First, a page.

|Georgia Wade McClellan|
In my last post, I shined a light on my Iowa hometown's Abraham Lincoln connection -- the land grant he received for service in the Black Hawk War. Today I'm highlighting a Gettysburg connection, one that I was entirely unaware of in my junior high and high school years in Denison, Iowa, even as I made a family visit to Gettysburg, and poured through my first Bruce Catton volume.
Civil War enthusiasts will know that one of Gettysburg’s well-known tourist attractions is the Jennie Wade House, at 548 Baltimore Street. It was there that Mary Virginia Wade was killed while kneading dough in the kitchen, the only known civilian to die in the Battle of Gettysburg. [Exploitation of that family is presumably lucrative, and knows no bounds.]
It bears noting that it wasn’t actually Jennie Wade’s house – it was the home of her older sister, Georgia Wade McClellan (one might also note that Mary Virginia was called “Gin,” or “Ginnie,” or "Jinnie” by her family, but Jennie is how she is remembered today, and is the name that appears on her tombstone in Gettysburg’s Evergreen Cemetery). Mary Virginia Wade and her mother had taken refuge in Georgia’s house, where Georgia had just given birth to her first child. On the third day of the battle, a wayward bullet entered the house and struck Jennie.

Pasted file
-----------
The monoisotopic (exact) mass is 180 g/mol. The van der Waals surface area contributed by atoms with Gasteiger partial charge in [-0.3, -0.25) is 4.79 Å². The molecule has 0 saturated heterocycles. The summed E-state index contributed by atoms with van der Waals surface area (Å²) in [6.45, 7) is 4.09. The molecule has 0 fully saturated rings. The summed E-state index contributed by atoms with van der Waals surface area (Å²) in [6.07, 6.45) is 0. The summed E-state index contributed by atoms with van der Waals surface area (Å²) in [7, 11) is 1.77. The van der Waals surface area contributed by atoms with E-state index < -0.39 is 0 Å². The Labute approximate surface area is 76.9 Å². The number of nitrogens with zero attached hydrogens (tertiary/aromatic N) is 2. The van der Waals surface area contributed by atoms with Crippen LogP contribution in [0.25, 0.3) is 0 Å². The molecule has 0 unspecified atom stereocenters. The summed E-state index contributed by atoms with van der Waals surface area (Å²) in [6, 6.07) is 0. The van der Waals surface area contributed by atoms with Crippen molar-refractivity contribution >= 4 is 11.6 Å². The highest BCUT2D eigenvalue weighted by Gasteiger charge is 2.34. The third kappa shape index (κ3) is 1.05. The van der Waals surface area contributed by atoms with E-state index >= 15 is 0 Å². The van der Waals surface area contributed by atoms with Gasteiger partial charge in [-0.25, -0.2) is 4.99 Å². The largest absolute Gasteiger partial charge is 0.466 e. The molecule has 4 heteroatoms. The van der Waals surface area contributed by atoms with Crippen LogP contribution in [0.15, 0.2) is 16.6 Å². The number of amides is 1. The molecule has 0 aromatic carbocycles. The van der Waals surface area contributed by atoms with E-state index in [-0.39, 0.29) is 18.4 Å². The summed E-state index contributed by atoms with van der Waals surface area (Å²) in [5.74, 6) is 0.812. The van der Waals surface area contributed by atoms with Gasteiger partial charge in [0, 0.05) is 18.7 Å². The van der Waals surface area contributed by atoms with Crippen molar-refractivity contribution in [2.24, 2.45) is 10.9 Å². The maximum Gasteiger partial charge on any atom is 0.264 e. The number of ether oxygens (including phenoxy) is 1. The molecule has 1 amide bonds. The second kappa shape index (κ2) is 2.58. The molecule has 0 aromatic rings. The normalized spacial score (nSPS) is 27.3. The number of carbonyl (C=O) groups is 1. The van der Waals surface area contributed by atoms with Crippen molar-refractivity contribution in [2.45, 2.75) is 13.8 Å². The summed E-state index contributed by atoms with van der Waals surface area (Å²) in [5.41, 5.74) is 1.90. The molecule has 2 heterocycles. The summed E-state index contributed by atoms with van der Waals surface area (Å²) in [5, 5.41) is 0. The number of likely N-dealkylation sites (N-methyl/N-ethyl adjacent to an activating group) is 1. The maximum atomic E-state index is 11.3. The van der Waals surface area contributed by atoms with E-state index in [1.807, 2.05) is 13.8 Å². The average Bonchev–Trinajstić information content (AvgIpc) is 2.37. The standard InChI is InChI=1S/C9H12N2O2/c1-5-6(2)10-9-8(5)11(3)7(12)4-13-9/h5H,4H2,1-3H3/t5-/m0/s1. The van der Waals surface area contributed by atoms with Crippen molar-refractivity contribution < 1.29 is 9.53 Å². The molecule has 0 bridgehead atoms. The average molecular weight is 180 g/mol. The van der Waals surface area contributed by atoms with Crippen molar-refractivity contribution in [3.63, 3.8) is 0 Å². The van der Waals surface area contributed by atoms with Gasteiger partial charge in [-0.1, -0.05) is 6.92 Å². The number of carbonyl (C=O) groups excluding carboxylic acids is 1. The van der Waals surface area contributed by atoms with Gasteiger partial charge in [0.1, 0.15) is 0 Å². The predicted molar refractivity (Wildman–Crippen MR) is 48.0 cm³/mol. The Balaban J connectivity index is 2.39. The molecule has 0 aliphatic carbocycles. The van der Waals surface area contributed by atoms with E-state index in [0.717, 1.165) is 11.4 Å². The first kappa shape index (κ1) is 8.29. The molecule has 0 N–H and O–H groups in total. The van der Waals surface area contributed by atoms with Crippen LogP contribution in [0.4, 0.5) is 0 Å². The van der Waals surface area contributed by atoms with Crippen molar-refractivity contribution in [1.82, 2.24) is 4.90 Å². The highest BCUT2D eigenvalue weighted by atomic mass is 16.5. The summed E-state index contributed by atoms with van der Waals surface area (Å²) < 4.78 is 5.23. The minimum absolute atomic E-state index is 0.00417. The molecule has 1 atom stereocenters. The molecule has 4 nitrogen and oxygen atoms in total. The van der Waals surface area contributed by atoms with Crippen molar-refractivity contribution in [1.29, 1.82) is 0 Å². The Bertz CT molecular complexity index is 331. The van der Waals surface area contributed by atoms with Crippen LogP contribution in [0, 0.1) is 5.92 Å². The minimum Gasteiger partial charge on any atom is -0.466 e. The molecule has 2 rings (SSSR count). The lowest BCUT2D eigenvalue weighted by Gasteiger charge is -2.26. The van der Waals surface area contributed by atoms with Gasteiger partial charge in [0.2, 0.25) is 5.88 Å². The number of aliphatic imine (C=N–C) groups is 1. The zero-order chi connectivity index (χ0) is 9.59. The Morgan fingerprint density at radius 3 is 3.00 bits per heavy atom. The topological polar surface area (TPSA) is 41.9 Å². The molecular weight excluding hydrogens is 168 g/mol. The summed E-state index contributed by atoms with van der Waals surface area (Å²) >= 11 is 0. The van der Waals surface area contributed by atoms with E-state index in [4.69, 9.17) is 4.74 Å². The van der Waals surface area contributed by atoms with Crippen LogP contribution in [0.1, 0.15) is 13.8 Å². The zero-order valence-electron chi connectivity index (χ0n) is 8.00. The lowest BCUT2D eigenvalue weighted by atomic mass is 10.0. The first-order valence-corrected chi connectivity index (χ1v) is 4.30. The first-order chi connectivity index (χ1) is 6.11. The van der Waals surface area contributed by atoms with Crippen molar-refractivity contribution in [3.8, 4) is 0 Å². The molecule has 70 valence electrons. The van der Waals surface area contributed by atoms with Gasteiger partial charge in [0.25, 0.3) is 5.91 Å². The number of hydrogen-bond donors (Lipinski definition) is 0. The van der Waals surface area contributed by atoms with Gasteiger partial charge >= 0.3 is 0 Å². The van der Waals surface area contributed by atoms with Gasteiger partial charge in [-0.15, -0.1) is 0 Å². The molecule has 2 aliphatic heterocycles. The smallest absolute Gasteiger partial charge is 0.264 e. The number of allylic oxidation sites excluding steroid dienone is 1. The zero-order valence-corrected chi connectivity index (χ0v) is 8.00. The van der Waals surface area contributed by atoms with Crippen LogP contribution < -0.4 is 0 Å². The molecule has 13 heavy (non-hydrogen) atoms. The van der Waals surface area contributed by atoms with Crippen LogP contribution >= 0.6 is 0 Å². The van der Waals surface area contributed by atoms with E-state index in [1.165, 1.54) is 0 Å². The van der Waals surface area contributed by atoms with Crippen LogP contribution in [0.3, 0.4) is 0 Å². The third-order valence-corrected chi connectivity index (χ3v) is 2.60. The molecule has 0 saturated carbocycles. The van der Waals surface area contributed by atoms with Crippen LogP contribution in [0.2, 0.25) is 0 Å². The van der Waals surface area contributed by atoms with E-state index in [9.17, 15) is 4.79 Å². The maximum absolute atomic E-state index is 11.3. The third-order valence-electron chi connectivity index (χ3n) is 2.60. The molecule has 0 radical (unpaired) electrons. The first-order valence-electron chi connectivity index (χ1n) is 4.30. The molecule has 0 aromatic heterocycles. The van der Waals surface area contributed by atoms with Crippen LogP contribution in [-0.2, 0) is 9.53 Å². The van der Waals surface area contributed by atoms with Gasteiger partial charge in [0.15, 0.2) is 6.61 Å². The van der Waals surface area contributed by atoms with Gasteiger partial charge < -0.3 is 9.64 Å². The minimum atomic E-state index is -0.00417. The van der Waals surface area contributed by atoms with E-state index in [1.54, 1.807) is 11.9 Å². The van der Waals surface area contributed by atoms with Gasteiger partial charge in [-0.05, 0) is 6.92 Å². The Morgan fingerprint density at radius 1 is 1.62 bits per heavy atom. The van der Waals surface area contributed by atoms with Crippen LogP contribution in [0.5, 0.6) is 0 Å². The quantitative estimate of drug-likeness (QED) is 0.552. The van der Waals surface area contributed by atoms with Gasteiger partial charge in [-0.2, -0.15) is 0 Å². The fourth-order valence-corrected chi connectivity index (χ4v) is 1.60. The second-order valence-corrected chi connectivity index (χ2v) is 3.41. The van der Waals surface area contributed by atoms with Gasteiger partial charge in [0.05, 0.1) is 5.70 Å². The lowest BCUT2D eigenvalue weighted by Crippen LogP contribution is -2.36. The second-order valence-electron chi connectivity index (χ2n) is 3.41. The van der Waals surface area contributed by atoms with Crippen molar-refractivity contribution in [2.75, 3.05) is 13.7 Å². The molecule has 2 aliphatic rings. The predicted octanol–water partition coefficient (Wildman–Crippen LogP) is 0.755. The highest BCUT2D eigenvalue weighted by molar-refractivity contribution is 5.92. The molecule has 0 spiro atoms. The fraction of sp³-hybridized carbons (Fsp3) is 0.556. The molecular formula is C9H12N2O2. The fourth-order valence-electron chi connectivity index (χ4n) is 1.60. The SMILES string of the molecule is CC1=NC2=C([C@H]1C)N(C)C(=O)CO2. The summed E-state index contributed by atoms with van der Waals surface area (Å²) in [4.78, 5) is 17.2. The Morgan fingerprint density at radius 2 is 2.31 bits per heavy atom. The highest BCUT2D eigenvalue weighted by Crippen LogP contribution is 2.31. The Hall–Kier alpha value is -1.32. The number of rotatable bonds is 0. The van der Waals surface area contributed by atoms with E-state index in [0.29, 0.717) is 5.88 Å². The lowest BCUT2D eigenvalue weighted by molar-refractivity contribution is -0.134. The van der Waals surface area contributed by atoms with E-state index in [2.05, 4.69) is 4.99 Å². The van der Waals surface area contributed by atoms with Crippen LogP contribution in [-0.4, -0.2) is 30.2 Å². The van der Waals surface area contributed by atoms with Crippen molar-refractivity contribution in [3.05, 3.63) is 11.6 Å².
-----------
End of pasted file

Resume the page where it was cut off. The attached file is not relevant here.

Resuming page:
It wasn’t until the sesquicentennial commemorations that I learned -- through a Civil War-related news item -- that Georgia Wade McClellan is buried in Denison. Georgia — who turned 22-years-old the day after her sister was killed — served as a nurse for wounded soldiers after the battle. Not long after the war, Georgia and her husband, John L. McClellan, moved west, eventually settling in Denison, where three of their children were born. Her husband reportedly became Denison’s first marshal.
Georgia ran a home for women in Fort Dodge, Iowa for awhile. After her husband died, she lived with a grandchild in Carroll, Iowa, down the road from Denison, where she died in 1927. She was buried beside her husband in Denison's Oakland Cemetery on September 7 of that year.
I have read in at least one source that Georgia was in attendance when Lincoln delivered the Gettysburg Address in the national cemetery, and I'm endeavoring to substantiate that (the FindAGrave entry for Georgia goes so far as to say she was on the platform with Lincoln, and was one of the speakers that day, but no source is given). Check out FindAGrave for some additional information on Georgia, and a number of other photos.